BWS: Mandatory water restrictions this summer now appear avoidable

Though the water situation may not be critical this summer, BWS is still calling for 10% voluntary conservation.
Published: May. 24, 2022 at 4:56 PM HST|Updated: May. 24, 2022 at 5:59 PM HST
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HONOLULU (HawaiiNewsNow) - The Board of Water Supply thinks mandatory water restrictions might be avoidable this summer.

It’s a promising development for residents who were bracing for forced restrictions and developers who were warned their projects could have been delayed by the Navy’s tainted water crisis.

BWS had shut down its Halawa shaft to avoid spreading contamination from the Navy’s fuel tainted Red Hill well.

Now BWS pumps are working harder and getting water from other wells to supply the Aiea-Halawa system.

“We want to stress at this point, based on the Kaamilo wells now suppying Aiea-Halawa, we think we can avoid getting the Aiea-Halawa system into the critical water shortage condition,” BWS Manager and Chief Engineer Ernie Lau told City Council members.

Lau says two weeks ago, BWS started pumping water from its Kaamilo wells to send to he Aiea-Halawa.

“It looks like we are going to be able to weather this summer by keeping our voluntarily conservation request in place with a 10 percent target reduction from our customers,” he added.

The Board of Water Supply sent 17 letters to developers in urban Honolulu warning them that their projects could be delayed because of the Navy’s water crisis, but now those letters will be revised.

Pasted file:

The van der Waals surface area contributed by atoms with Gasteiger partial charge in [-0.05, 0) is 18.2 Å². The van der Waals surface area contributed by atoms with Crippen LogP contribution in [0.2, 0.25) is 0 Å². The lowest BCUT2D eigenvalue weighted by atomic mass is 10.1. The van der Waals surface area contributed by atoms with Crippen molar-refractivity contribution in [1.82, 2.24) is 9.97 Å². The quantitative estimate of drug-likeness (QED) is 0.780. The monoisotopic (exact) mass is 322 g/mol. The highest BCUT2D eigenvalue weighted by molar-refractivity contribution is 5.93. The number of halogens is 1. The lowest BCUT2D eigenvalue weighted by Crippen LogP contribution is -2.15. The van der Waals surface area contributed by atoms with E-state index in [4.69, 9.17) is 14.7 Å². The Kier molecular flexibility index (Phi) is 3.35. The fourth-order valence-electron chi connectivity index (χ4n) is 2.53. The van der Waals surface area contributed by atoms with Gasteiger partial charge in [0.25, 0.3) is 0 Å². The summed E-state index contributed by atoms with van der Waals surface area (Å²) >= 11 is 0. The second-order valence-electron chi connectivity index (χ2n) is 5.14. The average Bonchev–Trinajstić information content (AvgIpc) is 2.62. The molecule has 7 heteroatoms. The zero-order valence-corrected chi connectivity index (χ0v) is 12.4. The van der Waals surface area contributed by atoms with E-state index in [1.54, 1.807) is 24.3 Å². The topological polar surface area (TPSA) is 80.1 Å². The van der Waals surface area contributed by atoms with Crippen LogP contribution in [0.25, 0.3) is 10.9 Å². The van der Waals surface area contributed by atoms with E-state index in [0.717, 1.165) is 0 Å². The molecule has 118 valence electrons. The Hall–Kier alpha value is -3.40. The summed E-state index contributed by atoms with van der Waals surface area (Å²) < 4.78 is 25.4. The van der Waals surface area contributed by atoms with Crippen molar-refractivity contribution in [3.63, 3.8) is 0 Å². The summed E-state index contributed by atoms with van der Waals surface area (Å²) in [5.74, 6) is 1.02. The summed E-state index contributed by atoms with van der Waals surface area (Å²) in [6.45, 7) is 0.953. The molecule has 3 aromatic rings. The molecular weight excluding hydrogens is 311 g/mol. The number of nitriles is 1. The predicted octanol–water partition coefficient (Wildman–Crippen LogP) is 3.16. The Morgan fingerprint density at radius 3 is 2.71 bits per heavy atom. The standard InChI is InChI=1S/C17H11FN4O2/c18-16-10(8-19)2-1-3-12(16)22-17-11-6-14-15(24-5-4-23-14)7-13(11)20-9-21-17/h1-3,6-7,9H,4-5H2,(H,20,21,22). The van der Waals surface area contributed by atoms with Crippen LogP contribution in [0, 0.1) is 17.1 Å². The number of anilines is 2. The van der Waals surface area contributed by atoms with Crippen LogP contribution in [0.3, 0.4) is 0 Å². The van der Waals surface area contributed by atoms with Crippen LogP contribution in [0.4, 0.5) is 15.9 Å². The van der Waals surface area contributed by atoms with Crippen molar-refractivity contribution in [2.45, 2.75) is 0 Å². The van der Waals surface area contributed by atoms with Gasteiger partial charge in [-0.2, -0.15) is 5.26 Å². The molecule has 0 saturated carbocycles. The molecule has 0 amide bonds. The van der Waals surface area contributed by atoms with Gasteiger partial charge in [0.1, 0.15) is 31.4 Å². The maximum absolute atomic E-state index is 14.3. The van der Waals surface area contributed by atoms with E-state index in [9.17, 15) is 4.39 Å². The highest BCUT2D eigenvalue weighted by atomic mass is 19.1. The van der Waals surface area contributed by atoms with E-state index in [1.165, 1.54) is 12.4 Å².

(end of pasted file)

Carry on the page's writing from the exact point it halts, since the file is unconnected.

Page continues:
“So you are confident that they are going to be able to get their water meters?” councilmember Esther Kiaaina asked.

“Yes,” replied Lau.

As seen on state maps, the fuel contamination in the aquifer is moving.

“Clearly, we are all alarmed,” said Kiaaina.

“What you were looking at was how the fuel contamination plume was moving in the subsurface from May of last year up through April of this year, taking in to account the two spills that happened,” said Erwin Kawata, BWS program administrator.

City Council Chair Tommy Waters added that no amount of fuel in the water is acceptable.

“Agreed,” said Kawata.

“It’s extremely difficult to get out. You can try to pump, but the thing you have to keep in mind is it’s stuck in the rocks,” he added.

The Board of Water Supply says even though the water situation may not be critical this summer, it’s still calling for 10% voluntary conservation.

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